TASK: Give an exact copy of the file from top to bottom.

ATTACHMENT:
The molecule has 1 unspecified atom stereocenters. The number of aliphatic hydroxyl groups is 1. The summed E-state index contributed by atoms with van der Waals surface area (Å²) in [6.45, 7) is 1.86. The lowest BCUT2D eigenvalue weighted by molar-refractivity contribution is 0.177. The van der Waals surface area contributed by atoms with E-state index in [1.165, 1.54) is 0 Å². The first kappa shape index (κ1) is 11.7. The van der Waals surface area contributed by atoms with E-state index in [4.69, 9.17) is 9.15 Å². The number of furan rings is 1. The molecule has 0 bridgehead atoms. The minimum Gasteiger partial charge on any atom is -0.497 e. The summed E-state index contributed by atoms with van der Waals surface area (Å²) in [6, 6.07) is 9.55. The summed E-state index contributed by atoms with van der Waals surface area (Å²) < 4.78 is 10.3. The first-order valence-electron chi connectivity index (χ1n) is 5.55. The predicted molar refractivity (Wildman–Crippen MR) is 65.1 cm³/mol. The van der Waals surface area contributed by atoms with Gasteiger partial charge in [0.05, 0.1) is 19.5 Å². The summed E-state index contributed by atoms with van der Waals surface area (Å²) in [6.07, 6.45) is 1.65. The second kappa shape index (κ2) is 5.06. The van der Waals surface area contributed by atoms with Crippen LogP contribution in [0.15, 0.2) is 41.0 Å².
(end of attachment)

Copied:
The molecule has 1 unspecified atom stereocenters. The number of aliphatic hydroxyl groups is 1. The summed E-state index contributed by atoms with van der Waals surface area (Å²) in [6.45, 7) is 1.86. The lowest BCUT2D eigenvalue weighted by molar-refractivity contribution is 0.177. The van der Waals surface area contributed by atoms with E-state index in [1.165, 1.54) is 0 Å². The first kappa shape index (κ1) is 11.7. The van der Waals surface area contributed by atoms with E-state index in [4.69, 9.17) is 9.15 Å². The number of furan rings is 1. The molecule has 0 bridgehead atoms. The minimum Gasteiger partial charge on any atom is -0.497 e. The summed E-state index contributed by atoms with van der Waals surface area (Å²) in [6, 6.07) is 9.55. The summed E-state index contributed by atoms with van der Waals surface area (Å²) < 4.78 is 10.3. The first-order valence-electron chi connectivity index (χ1n) is 5.55. The predicted molar refractivity (Wildman–Crippen MR) is 65.1 cm³/mol. The van der Waals surface area contributed by atoms with Gasteiger partial charge in [0.05, 0.1) is 19.5 Å². The summed E-state index contributed by atoms with van der Waals surface area (Å²) in [6.07, 6.45) is 1.65. The second kappa shape index (κ2) is 5.06. The van der Waals surface area contributed by atoms with Crippen LogP contribution in [0.15, 0.2) is 41.0 Å².